The Payroll of the Bilderbergers

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The Boston bombing brings the whole question of terrorism front and center again, and so it is worthwhile to discuss what the point of terrorism is, considered as a tactic. In the case of the Boston horror, we do not yet know which direction the tactic was pushing, but we should make a point of knowing how such pushes are designed to work.

Terrorism aims at eliciting particular political responses from the targeted society. Those responses would include weariness, fragmentation, self-accusation, coddling of the perpetrating group, and immediate politicization. It does not aim at creating a united and angry response toward the perpetrators of the terrorism. If it were to do that, it would be a failure as a tactic. This means that the targeted society must be soft, not hard. Terrorism works only on cultures that are adrift.

Just as angry dogs can smell fear, so the terrorist mind can smell the presence of a society upon which such a tactic will work. When I was a young man, there was no problem bringing your Bowie knife onto the plane in your carry on. I remember when high-jackings were the new and latest thing — and before that, they weren’t. The thing that protected our planes before airport security was obviously not airport security — it was a cultural security.

When a culture has not yet had a failure of nerve, the terrorists (who are always present somewhere) have to get up their nerve to attempt the next outrageous thing. The Boston bombing signals a move into our next chapter with this stuff. What is it that protects us from terrorist attacks? It is not the TSA. It is not security.

What is it that protects small town Friday night football games in Alabama? It isn’t security. How hard would it be to get a bomb into that stadium? How hard would it be to get an explosive device into the mall nearest you? In a free society, it would be, and will continue to be, the easiest thing in the world. The only reason it hasn’t happened yet (although it is now starting to happen) is that the perpetrators don’t want to push too far or too hard — if they get unified blowback, they overplayed their hand. So this new era will likely be ushered in by dribs and drabs.

But the early returns from the Boston bombing do represent just the sort of thing that will encourage more of this. Politicians using the bombing to justify gun control. Journalists hoping out loud that the culprit, when found, will be a white tea partier named Earl, and not a jihadist named Ahmed. Immediate political disunity. Conspiracy speculations forming before the debris has finished falling out of the sky. Alex Jones continuing on the payroll of the Bilderbergers.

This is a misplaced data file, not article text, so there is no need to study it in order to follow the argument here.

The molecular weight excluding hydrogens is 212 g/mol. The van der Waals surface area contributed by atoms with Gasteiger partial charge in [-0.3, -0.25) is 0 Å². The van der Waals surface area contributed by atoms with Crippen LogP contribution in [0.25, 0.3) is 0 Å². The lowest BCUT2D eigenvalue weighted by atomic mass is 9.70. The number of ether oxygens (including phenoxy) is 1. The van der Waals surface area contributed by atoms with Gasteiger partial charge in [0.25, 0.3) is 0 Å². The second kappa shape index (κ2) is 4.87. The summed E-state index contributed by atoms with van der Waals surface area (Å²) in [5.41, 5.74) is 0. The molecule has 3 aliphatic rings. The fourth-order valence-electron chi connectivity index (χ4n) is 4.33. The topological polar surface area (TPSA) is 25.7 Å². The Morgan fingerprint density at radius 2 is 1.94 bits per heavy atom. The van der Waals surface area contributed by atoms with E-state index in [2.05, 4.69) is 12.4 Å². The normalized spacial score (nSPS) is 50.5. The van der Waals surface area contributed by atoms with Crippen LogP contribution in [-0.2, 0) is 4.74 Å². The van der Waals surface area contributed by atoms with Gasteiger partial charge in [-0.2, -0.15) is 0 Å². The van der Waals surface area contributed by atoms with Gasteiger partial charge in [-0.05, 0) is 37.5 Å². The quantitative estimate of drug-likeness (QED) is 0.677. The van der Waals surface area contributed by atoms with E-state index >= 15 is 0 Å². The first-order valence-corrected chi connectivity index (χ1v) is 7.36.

Terrorist acts are theater — they are violent, but they are still theater. They are calculated to elicit a particular set of responses from the audience. Our security operations like the TSA are counter-theater — security theater. With a great show of thoroughness, they prevent you from taking more than 3 ounces of contact lens solution onto the plane. If that makes anybody feel better about our safety, then that person is a big part of the problem.

A dissolute free society can be worked, and is, even now, being worked. A terrorist act achieves just the sort of outcome that they want. Anybody who wants to answer this horror with a federal department of “marathon security” is a big part of our problem. Ten years from now, when you are going through a metal detector in order to get to your kid’s parks and rec soccer game, don’t look at me and tell me it is a small price to pay to protect our liberty. What liberty?

A virtuous free society doesn’t need security everywhere — because terrorist acts, while physically possible everywhere, could not achieve results that the terrorists would ever want. But . . . here it is . . . you knew it was coming . . . no virtue without the blood of Jesus.

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